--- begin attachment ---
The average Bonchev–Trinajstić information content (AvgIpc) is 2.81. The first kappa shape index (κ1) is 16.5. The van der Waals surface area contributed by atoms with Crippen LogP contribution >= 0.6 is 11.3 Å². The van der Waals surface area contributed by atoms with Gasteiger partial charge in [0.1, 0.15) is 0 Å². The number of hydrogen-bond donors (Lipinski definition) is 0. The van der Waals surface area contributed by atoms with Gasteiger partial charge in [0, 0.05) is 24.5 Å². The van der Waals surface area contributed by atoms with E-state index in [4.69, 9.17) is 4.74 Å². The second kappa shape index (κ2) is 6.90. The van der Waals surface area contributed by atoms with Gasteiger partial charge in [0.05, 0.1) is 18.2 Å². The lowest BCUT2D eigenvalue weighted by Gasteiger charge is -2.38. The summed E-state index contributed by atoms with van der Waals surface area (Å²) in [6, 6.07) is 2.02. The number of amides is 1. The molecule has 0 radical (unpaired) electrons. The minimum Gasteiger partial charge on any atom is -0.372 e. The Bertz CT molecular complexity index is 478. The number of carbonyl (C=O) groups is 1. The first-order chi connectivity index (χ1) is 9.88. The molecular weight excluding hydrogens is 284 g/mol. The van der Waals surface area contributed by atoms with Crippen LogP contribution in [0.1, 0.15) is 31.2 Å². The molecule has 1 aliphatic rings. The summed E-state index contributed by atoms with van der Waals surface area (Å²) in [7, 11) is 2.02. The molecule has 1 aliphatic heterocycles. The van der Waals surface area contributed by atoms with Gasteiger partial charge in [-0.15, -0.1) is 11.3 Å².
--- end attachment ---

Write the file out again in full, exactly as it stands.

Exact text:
The average Bonchev–Trinajstić information content (AvgIpc) is 2.81. The first kappa shape index (κ1) is 16.5. The van der Waals surface area contributed by atoms with Crippen LogP contribution >= 0.6 is 11.3 Å². The van der Waals surface area contributed by atoms with Gasteiger partial charge in [0.1, 0.15) is 0 Å². The number of hydrogen-bond donors (Lipinski definition) is 0. The van der Waals surface area contributed by atoms with Gasteiger partial charge in [0, 0.05) is 24.5 Å². The van der Waals surface area contributed by atoms with E-state index in [4.69, 9.17) is 4.74 Å². The second kappa shape index (κ2) is 6.90. The van der Waals surface area contributed by atoms with Gasteiger partial charge in [0.05, 0.1) is 18.2 Å². The lowest BCUT2D eigenvalue weighted by Gasteiger charge is -2.38. The summed E-state index contributed by atoms with van der Waals surface area (Å²) in [6, 6.07) is 2.02. The number of amides is 1. The molecule has 0 radical (unpaired) electrons. The minimum Gasteiger partial charge on any atom is -0.372 e. The Bertz CT molecular complexity index is 478. The number of carbonyl (C=O) groups is 1. The first-order chi connectivity index (χ1) is 9.88. The molecular weight excluding hydrogens is 284 g/mol. The van der Waals surface area contributed by atoms with Crippen LogP contribution in [0.1, 0.15) is 31.2 Å². The molecule has 1 aliphatic rings. The summed E-state index contributed by atoms with van der Waals surface area (Å²) in [7, 11) is 2.02. The molecule has 1 aliphatic heterocycles. The van der Waals surface area contributed by atoms with Gasteiger partial charge in [-0.15, -0.1) is 11.3 Å².